REVIEW – ‘Furiosa: A Mad Max Saga’ is more of a laborious slog than an exhilarating thrill ride

Given nine years have passed since Mad Max: Fury Road blasted its way into cinemas, you might have forgotten what a staggering breath of fresh air this masterpiece of action cinema truly was. Perhaps it helped that expectations were undeniably low for a sequel to George Miller‘s seemingly dead Mad Max trilogy no one was really asking for. Six (yes, six!) Oscars and a worldwide box office of $380 million silenced anyone who had scoffed at the need for a return to the Wasteland.

Rather than deliver another sequel (though, apparently, that’s also in the works), Miller has taken the cliché origin story route with Furiosa: A Mad Max Saga; a film that offers a glimpse into the troubled formative years of the breakout heroine of the 2015 smash. If Fury Road had the benefit of practically zero anticipation, Furiosa has a hell of a lot to live up to. Too much, in fact. While many similar ingredients of Fury Road flow through this prequel, they don’t gel quite as magically in this visually striking but overly long and narratively shallow disappointment.

Now, I fully expect to be in the minority on this one. Furiosa will likely have a Rotten Tomatoes score somewhere in the 90s, a huge box office total by the end of its theatrical run, and a legion of adoring fans. Frankly, I anticipated being one of them. Fury Road was my #1 film of 2015. It’s one of my favourite films of recent times. Believe me when I say it gives me no pleasure to write this review, but one must remain honest.

That being said, there is a lot to admire about Furiosa. It’s often a marvellous spectacle with some of the most mind-blowing visuals and thrilling action sequences of the year. Miller’s staggering vision remains as unique and impressive as ever and his ability to stage outrageous stunt sequences hasn’t waned one drop. But the film lags considerably over a meandering 2.5-hour running time that’s ultimately more of a laborious slog than an exhilarating thrill ride.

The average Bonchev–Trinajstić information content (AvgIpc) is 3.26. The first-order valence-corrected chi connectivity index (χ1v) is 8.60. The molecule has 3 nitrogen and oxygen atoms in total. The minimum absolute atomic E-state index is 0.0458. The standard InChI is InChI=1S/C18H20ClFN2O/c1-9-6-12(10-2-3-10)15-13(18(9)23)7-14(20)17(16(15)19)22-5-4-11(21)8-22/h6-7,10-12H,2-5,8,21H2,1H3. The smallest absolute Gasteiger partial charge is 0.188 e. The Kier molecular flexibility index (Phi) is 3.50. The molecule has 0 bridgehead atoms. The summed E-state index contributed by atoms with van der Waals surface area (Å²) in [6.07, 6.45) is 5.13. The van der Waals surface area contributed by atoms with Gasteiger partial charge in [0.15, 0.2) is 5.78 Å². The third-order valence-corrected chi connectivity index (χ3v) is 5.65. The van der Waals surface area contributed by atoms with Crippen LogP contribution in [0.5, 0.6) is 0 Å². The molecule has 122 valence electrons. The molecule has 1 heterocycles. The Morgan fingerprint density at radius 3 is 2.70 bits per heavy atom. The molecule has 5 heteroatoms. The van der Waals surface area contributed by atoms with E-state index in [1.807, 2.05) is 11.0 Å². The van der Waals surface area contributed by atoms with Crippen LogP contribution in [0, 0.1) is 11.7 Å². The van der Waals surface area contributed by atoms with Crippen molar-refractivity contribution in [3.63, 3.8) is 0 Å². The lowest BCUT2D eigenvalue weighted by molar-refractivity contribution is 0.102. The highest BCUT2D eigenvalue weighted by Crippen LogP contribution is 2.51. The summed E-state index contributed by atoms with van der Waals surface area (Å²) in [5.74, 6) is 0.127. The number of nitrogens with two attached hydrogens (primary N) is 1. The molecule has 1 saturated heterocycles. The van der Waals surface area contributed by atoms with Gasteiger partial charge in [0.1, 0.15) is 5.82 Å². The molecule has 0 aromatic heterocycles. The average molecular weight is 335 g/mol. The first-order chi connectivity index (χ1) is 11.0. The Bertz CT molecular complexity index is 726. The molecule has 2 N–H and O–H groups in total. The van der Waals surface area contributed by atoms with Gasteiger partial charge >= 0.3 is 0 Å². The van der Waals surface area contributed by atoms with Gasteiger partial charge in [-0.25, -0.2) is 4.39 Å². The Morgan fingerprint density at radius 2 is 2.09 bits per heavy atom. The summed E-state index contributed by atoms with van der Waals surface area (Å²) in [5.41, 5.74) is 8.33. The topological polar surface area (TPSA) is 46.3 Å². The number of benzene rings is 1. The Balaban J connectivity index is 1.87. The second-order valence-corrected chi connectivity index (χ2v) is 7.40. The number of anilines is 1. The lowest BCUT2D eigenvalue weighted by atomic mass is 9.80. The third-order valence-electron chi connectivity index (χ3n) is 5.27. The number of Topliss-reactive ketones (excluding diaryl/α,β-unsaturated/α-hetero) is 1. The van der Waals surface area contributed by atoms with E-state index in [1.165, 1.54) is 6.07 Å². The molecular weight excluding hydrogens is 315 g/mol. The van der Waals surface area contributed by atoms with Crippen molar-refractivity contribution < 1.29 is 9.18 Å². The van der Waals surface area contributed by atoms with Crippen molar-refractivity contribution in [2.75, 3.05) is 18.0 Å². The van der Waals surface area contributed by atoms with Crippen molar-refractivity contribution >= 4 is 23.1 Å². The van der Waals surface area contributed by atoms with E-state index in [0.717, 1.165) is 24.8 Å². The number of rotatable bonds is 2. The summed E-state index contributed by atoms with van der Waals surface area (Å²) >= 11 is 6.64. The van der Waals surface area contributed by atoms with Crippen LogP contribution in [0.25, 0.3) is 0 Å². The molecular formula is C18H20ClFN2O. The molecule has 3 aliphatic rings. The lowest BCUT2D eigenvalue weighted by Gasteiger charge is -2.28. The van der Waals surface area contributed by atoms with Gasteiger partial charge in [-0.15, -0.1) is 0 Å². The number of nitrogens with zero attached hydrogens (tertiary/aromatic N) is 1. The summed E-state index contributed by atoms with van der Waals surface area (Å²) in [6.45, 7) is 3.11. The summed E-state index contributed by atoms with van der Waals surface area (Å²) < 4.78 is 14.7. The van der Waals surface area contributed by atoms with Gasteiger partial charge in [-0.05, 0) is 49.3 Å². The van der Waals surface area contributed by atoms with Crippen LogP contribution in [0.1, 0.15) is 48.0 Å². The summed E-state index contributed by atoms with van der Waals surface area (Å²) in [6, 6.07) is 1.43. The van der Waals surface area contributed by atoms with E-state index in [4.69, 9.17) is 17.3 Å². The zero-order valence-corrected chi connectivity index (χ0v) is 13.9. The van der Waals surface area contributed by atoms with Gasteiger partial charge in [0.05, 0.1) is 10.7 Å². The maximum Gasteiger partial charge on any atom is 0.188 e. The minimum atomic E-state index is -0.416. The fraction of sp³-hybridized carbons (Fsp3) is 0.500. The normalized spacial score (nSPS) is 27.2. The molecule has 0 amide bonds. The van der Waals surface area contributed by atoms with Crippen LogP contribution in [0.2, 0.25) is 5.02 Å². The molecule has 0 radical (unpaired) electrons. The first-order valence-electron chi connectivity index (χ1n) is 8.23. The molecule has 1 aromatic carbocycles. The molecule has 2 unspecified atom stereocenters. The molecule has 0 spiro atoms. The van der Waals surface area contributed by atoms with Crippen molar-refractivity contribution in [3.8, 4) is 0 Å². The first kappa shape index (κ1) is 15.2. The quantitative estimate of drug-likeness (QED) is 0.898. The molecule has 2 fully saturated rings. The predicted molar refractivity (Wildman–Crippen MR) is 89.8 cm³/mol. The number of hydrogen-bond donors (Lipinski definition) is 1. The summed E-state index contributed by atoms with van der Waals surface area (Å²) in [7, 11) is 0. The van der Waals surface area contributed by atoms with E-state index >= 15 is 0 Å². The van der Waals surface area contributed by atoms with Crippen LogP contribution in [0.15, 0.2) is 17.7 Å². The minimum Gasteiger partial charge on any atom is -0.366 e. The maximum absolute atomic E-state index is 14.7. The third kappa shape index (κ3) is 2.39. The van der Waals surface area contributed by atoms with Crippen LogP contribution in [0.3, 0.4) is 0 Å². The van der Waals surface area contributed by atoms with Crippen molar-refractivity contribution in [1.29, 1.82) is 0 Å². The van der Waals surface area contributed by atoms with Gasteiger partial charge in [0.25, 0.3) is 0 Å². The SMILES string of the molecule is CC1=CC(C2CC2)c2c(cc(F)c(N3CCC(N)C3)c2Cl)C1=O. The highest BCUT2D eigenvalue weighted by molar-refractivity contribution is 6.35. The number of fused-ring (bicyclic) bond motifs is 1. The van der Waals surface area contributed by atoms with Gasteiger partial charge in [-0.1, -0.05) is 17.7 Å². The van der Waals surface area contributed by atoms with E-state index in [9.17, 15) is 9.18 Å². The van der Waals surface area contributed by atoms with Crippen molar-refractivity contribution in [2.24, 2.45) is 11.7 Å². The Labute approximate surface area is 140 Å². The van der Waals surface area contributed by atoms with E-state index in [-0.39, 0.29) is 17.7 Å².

We first meet a young Furiosa (Alyla Browne) in her childhood homeland known as the Green Place, a lush utopia that’s somehow remained untouched by the nuclear contamination that’s poisoned much of the world. While collecting fruit with her sister, Furiosa is kidnapped by a gang of sleazy bikers who bumblingly stumped upon this rare oasis. Despite the best efforts of her fierce warrior mother, Mary (Charlee Fraser), Furiosa is taken to the gang’s power-hungry leader, Dementus (Chris Hemsworth, chewing every piece of scenery in sight).

In spite of his brutal nature, Dementus takes a strange shining to a now-mute Furiosa, namely due to the fact he lost his own children during the world’s apocalyptic downfall, and she quickly becomes his new pseudo-daughter. But the deranged leader has bigger plans in mind with his sights set on taking control of a trio of supply settlements (The Citadel, Gas Town, and the Bullet Farm) ruled by the maniacal Immortan Joe (Lachy Hulme).

In a deal for control of one of the districts, Dementus callously trades Furiosa into Joe’s command, leaving her to be sent to a dungeon with the rest of his wives who serve as nothing more than vessels to potentially breed a future heir. As she grows into adulthood, Furiosa (Anya Taylor-Joy) takes the dangerous job of helping transport food and supplies between the three stations. But she still has vengeance against Dementus on her mind and she’s coming to claim it.

You always want to assess a film as a standalone piece of cinema, but when the spectre of a previous film casts such a large shadow, it’s almost impossible to separate the two. It’s a problem similarly suffered by something like Solo: A Star Wars Story. Prequels are a tricky beast to conquer, especially when they rob the film of any stakes with a lead character you know will make it to the closing credits. That’s particularly a problem when that character is constantly thrust into wildly dangerous situations that lack tension due to an audience being acutely aware she’s always going to survive.

Fury Road and Furiosa may exist in the same universe but they are inherently very different films. That’s particularly apparent in the latter’s scope. While Fury Road took place over mere days, Furiosa exhaustively stretches out over numerous years covering far too much of the titular character’s life. Miller has even split this film into five chapters with self-indulgent titles like The Pole of Inaccessibility and Beyond Vengeance. Why he felt the need to signpost each volume with these hokey headings is beyond me. Perhaps it’s an attempt to add gravitas to a film desperately searching for a soul that just isn’t there.